APT is excited to continue KSC support!

APT Research, Inc. (APT) is thrilled to have been selected to continue as the provider of safety and mission assurance support services at NASA Kennedy Space Center (KSC) in Florida. APT has served as the prime contractor for this effort since 2013 and was awarded the KSC Small Business Prime Contractor of the Year in 2020.

The Safety and Mission Assurance Support Services IV contract, with an estimated five-year value of $67 million, supports NASA programs including Exploration Ground Systems, Launch Services Program, Commercial Crew Program, International Space Station, Space Launch System, and Orion. The scope of the contract includes mission assurance, engineering, and risk assessment and analysis in the disciplines of safety, reliability, and quality.

We are extremely grateful to our employee owners and teammates, including Davis Strategic Innovations, Inc., and Metis Technology Solutions, Inc., for their hard work and support on this effort. We look forward to continuing to support and assure the highest level of safety at our nation’s busiest spaceport.

Says APT CEO George Gafka, “APT is pleased to continue this critical work for KSC and the nation. This is especially important in this new era of space exploration.”

NASA News: Updated Range Flight Safety Course Improves Training Experience

APT employee-owner, Brenda Wall, was mentioned in an article from NASA OSMA (below). She was instrumental in the course update.

Image Credit: NASA

The NASA Range Flight Safety Program, with support from the NASA Safety Center (NSC), recently released an update to “Range Flight Safety Analysis” (SMA-AS-WBT-435), available in SATERN. The new training includes recent policy changes, updated materials and the new Federal Aviation Administration (FAA) Code of Federal Regulations Part 450 requirements. It also converts previous in-class exercises to instructor-led demonstrations.

“The new course, which is required for Range Flight Safety analysists, is much easier to digest and take over a stretch of time, as it’s broken into six modules that will take approximately 14.5 hours to complete,” said Chuck Loftin, Range Flight Safety program manager. “It reflects what we feel are the learning preferences of today. Years ago, we taught this course in-person over a week. Then, in 2013, we worked with the NSC to capture the 27-or-so hours of training and exercises for an online-learning experience. This was really progressive and allowed people to take training more easily, but it’s been almost another decade — we’ve once again evolved on how we like to take in information, as well as our tools for virtual learning. We truly believe this new approach with shorter modules and a mix of web-based demonstrations will be a better learning experience.”

One of the primary roles of Range Flight Safety is to perform flight analyses to identify and mitigate risk to the public, NASA workforce and property. This course is designed to give learners a good understanding of NASA methods in conducting Range Flight Safety analysis. While providing an overview of FAA and Department of Defense requirements, the course focuses on NASA requirements for flight safety analysis; a discussion of range operations hazards, risk criteria, and Risk Management processes; and an in-depth coverage of containment and Risk Management analyses. It covers a variety of vehicle types, including Unmanned Aircraft Systems, Unguided Launch Vehicles (sounding rockets), Guided Launch Vehicles and other unique flight vehicles at NASA centers across the country. The course concentrates on debris hazards and analyses but includes an overview of toxic, blast and radiation analyses as well.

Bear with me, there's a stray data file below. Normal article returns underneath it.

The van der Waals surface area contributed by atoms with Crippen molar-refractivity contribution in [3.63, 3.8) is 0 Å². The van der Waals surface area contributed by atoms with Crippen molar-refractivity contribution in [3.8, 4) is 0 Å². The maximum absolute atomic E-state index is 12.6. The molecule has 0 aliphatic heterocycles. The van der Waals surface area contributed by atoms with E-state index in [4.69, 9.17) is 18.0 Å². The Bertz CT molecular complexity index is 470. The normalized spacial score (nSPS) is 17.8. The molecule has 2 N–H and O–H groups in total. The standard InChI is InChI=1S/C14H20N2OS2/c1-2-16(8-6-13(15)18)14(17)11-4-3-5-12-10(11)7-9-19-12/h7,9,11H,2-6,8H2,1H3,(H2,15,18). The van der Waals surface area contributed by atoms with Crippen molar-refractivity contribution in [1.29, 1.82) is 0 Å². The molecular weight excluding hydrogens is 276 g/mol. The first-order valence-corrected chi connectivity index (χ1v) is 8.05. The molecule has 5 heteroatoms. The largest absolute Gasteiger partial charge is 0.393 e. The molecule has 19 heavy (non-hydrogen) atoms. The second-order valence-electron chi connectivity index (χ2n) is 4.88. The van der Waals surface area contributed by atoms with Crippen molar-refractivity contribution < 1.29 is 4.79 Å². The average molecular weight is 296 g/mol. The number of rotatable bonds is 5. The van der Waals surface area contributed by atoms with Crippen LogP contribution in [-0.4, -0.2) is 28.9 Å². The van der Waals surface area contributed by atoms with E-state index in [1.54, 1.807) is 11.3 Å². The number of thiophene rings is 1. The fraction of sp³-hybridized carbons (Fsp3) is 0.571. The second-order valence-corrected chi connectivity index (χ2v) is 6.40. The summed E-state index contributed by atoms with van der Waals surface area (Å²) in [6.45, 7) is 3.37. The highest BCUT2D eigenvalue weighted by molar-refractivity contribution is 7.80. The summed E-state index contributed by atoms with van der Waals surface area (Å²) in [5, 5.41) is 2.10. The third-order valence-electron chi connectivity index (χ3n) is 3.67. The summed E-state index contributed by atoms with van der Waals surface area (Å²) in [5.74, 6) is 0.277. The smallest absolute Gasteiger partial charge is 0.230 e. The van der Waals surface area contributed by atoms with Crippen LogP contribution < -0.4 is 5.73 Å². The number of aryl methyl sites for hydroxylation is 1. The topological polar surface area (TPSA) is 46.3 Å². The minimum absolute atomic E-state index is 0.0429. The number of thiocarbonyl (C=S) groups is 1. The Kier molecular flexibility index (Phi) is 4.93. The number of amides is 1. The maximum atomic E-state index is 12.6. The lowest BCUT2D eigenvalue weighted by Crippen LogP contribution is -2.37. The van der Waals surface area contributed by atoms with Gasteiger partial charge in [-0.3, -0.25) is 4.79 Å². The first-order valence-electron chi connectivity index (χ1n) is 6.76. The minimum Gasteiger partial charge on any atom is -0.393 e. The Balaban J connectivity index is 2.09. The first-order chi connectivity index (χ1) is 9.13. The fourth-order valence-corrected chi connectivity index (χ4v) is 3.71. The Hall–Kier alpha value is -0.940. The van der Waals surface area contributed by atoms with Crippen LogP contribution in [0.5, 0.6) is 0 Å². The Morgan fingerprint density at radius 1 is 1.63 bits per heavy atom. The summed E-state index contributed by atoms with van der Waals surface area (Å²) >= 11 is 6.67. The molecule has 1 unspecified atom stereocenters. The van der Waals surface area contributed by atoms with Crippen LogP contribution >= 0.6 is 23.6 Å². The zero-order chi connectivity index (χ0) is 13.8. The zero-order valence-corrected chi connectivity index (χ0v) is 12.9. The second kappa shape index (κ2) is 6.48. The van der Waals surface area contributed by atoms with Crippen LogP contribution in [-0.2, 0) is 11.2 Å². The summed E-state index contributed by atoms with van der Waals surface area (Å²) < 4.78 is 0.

With such a comprehensive agenda, one of the most notable changes in the new course is the exam. The 2013 course included one comprehensive exam at the end of the 27+ hours of training, while the new course includes several mini exams at key points (module conclusion) throughout the course to better enable learning over a period of time.

“The old course was monolithic with one comprehensive exam at the end of the course,” said Brenda Wall, Range Safety engineer with Safety and Mission Assurance Support Services APT at Kennedy Space Center. “Taking the previous course over weeks or months as the student’s schedule permitted was challenging because the exam was comprehensive. Now, the new course has a modular structure. Each module has its own mini exam at the end. This structure facilitates the student’s ability to progress through the course at their own pace whenever they have time.”

Each module builds off preceding ones and to receive credit, learners must complete all modules and exams. As noted, this course is required for Range Flight Safety analysts.

“It’s in NASA-STD-8719.25 as one of the requirements for Range Flight Safety analysts,” explained Wall. “This is one of the foundation courses that each of the centers use to train their Range Safety professionals, and it’s a good course for people who have to deal with Range Flight Safety and want to learn more or better understand ‘What does Range Flight Safety do for me?’ It is a different discipline; we deal within what’s called failure space: what happens if something fails. However, most people deal with success space. Everybody wants to get the mission done, get the ‘good science’ or the mission objectives accomplished, and we do too, but we want to get there safely and look at the scenarios of ‘What if something does happen? What if something does go wrong?’ We want to make sure our people are safe, our assets are safe and the environment is safe.”

Wall believes the modular structure will appeal to those trying to gain a better understanding of Range Flight Safety, especially as it pertains to their specific program or project, as they can take only the modules that affect them.

“I hope it helps open the door for people who can benefit from understanding Range Flight Safety, but who aren’t required to take the course, simply because it’s more manageable,” said Wall.

For learners who are not required to take this course and simply want a better understanding of a particular section or vehicle type, the training can be broken up and taken as individual modules, but this is not recommended.